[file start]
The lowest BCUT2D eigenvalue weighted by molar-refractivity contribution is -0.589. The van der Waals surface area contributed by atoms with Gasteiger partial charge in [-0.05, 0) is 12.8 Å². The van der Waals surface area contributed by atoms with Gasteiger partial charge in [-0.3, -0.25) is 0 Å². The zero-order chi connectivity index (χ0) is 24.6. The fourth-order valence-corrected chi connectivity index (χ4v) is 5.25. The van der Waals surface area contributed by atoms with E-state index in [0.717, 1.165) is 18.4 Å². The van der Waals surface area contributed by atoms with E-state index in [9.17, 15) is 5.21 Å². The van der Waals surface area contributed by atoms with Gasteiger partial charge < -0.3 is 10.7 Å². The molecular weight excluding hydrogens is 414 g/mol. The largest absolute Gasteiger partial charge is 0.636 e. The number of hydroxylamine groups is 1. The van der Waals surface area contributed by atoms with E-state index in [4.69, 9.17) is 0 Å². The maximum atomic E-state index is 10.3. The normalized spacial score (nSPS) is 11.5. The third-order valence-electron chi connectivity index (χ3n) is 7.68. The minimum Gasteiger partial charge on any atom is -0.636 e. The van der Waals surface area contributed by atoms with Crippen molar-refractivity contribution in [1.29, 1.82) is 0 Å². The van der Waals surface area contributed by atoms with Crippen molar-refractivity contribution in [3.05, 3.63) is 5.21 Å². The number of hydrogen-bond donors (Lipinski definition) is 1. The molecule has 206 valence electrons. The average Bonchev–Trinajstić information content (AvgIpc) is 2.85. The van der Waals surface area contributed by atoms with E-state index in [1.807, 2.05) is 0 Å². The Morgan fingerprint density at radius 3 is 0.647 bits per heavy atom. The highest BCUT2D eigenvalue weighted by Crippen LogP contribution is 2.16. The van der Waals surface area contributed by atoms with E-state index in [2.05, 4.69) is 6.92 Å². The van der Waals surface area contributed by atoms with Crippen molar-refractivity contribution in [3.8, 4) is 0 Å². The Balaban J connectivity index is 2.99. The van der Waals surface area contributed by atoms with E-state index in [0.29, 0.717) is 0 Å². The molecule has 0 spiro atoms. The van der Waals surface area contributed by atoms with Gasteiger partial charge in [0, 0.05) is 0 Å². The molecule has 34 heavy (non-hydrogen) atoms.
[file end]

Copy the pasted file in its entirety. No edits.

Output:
The lowest BCUT2D eigenvalue weighted by molar-refractivity contribution is -0.589. The van der Waals surface area contributed by atoms with Gasteiger partial charge in [-0.05, 0) is 12.8 Å². The van der Waals surface area contributed by atoms with Gasteiger partial charge in [-0.3, -0.25) is 0 Å². The zero-order chi connectivity index (χ0) is 24.6. The fourth-order valence-corrected chi connectivity index (χ4v) is 5.25. The van der Waals surface area contributed by atoms with E-state index in [0.717, 1.165) is 18.4 Å². The van der Waals surface area contributed by atoms with E-state index in [9.17, 15) is 5.21 Å². The van der Waals surface area contributed by atoms with Gasteiger partial charge < -0.3 is 10.7 Å². The molecular weight excluding hydrogens is 414 g/mol. The largest absolute Gasteiger partial charge is 0.636 e. The number of hydroxylamine groups is 1. The van der Waals surface area contributed by atoms with E-state index in [4.69, 9.17) is 0 Å². The maximum atomic E-state index is 10.3. The normalized spacial score (nSPS) is 11.5. The third-order valence-electron chi connectivity index (χ3n) is 7.68. The minimum Gasteiger partial charge on any atom is -0.636 e. The van der Waals surface area contributed by atoms with Crippen molar-refractivity contribution in [1.29, 1.82) is 0 Å². The van der Waals surface area contributed by atoms with Crippen molar-refractivity contribution in [3.05, 3.63) is 5.21 Å². The number of hydrogen-bond donors (Lipinski definition) is 1. The molecule has 206 valence electrons. The average Bonchev–Trinajstić information content (AvgIpc) is 2.85. The van der Waals surface area contributed by atoms with E-state index in [1.807, 2.05) is 0 Å². The Morgan fingerprint density at radius 3 is 0.647 bits per heavy atom. The highest BCUT2D eigenvalue weighted by Crippen LogP contribution is 2.16. The van der Waals surface area contributed by atoms with E-state index in [2.05, 4.69) is 6.92 Å². The van der Waals surface area contributed by atoms with Crippen molar-refractivity contribution in [3.8, 4) is 0 Å². The Balaban J connectivity index is 2.99. The van der Waals surface area contributed by atoms with E-state index in [0.29, 0.717) is 0 Å². The molecule has 0 spiro atoms. The van der Waals surface area contributed by atoms with Gasteiger partial charge in [0, 0.05) is 0 Å². The molecule has 34 heavy (non-hydrogen) atoms.